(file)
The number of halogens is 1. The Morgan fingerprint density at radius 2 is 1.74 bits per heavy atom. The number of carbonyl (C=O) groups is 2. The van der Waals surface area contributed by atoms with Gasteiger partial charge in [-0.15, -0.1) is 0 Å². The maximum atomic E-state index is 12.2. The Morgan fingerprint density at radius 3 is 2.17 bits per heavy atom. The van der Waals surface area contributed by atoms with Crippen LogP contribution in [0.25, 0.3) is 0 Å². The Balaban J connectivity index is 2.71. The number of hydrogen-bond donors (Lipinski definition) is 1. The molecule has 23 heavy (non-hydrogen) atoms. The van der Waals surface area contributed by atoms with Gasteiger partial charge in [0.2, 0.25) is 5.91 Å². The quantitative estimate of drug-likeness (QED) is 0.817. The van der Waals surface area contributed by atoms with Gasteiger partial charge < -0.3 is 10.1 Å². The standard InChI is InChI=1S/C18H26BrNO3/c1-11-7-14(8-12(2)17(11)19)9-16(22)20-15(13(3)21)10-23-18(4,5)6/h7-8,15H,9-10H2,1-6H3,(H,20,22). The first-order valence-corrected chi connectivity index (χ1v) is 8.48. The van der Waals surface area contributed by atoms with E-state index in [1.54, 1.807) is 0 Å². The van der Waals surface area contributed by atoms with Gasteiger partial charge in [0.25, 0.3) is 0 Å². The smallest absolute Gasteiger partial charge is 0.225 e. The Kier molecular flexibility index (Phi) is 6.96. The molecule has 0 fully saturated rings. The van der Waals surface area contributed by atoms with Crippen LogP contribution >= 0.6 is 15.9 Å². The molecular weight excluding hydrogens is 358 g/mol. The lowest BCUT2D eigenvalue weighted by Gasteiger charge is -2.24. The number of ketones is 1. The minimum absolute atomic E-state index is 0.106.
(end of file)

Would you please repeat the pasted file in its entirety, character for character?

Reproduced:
The number of halogens is 1. The Morgan fingerprint density at radius 2 is 1.74 bits per heavy atom. The number of carbonyl (C=O) groups is 2. The van der Waals surface area contributed by atoms with Gasteiger partial charge in [-0.15, -0.1) is 0 Å². The maximum atomic E-state index is 12.2. The Morgan fingerprint density at radius 3 is 2.17 bits per heavy atom. The van der Waals surface area contributed by atoms with Crippen LogP contribution in [0.25, 0.3) is 0 Å². The Balaban J connectivity index is 2.71. The number of hydrogen-bond donors (Lipinski definition) is 1. The molecule has 23 heavy (non-hydrogen) atoms. The van der Waals surface area contributed by atoms with Gasteiger partial charge in [0.2, 0.25) is 5.91 Å². The quantitative estimate of drug-likeness (QED) is 0.817. The van der Waals surface area contributed by atoms with Gasteiger partial charge < -0.3 is 10.1 Å². The standard InChI is InChI=1S/C18H26BrNO3/c1-11-7-14(8-12(2)17(11)19)9-16(22)20-15(13(3)21)10-23-18(4,5)6/h7-8,15H,9-10H2,1-6H3,(H,20,22). The first-order valence-corrected chi connectivity index (χ1v) is 8.48. The van der Waals surface area contributed by atoms with E-state index in [1.54, 1.807) is 0 Å². The van der Waals surface area contributed by atoms with Gasteiger partial charge in [0.25, 0.3) is 0 Å². The smallest absolute Gasteiger partial charge is 0.225 e. The Kier molecular flexibility index (Phi) is 6.96. The molecule has 0 fully saturated rings. The van der Waals surface area contributed by atoms with Crippen LogP contribution >= 0.6 is 15.9 Å². The molecular weight excluding hydrogens is 358 g/mol. The lowest BCUT2D eigenvalue weighted by Gasteiger charge is -2.24. The number of ketones is 1. The minimum absolute atomic E-state index is 0.106.